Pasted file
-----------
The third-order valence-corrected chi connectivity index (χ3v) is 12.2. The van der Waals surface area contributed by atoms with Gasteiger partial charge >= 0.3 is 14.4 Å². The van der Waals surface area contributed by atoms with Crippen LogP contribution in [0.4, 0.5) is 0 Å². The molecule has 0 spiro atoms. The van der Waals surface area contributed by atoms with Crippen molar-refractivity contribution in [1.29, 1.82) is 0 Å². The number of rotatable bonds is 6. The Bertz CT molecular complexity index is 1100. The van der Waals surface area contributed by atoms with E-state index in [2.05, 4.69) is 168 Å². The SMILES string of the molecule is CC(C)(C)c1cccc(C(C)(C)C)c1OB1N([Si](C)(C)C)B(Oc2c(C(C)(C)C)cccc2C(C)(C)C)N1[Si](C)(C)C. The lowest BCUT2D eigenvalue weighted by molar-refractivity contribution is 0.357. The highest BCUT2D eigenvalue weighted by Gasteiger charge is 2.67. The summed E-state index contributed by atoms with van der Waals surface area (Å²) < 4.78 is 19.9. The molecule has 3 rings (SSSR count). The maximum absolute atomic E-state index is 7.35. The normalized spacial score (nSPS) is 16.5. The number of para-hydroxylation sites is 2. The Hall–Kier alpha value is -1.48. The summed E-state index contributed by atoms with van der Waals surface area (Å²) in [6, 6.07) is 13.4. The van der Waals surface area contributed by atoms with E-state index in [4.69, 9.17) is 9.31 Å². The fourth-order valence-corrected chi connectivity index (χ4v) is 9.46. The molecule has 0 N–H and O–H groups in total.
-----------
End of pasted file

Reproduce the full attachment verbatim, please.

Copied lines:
The third-order valence-corrected chi connectivity index (χ3v) is 12.2. The van der Waals surface area contributed by atoms with Gasteiger partial charge >= 0.3 is 14.4 Å². The van der Waals surface area contributed by atoms with Crippen LogP contribution in [0.4, 0.5) is 0 Å². The molecule has 0 spiro atoms. The van der Waals surface area contributed by atoms with Crippen molar-refractivity contribution in [1.29, 1.82) is 0 Å². The number of rotatable bonds is 6. The Bertz CT molecular complexity index is 1100. The van der Waals surface area contributed by atoms with E-state index in [2.05, 4.69) is 168 Å². The SMILES string of the molecule is CC(C)(C)c1cccc(C(C)(C)C)c1OB1N([Si](C)(C)C)B(Oc2c(C(C)(C)C)cccc2C(C)(C)C)N1[Si](C)(C)C. The lowest BCUT2D eigenvalue weighted by molar-refractivity contribution is 0.357. The highest BCUT2D eigenvalue weighted by Gasteiger charge is 2.67. The summed E-state index contributed by atoms with van der Waals surface area (Å²) < 4.78 is 19.9. The molecule has 3 rings (SSSR count). The maximum absolute atomic E-state index is 7.35. The normalized spacial score (nSPS) is 16.5. The number of para-hydroxylation sites is 2. The Hall–Kier alpha value is -1.48. The summed E-state index contributed by atoms with van der Waals surface area (Å²) in [6, 6.07) is 13.4. The van der Waals surface area contributed by atoms with E-state index in [4.69, 9.17) is 9.31 Å². The fourth-order valence-corrected chi connectivity index (χ4v) is 9.46. The molecule has 0 N–H and O–H groups in total.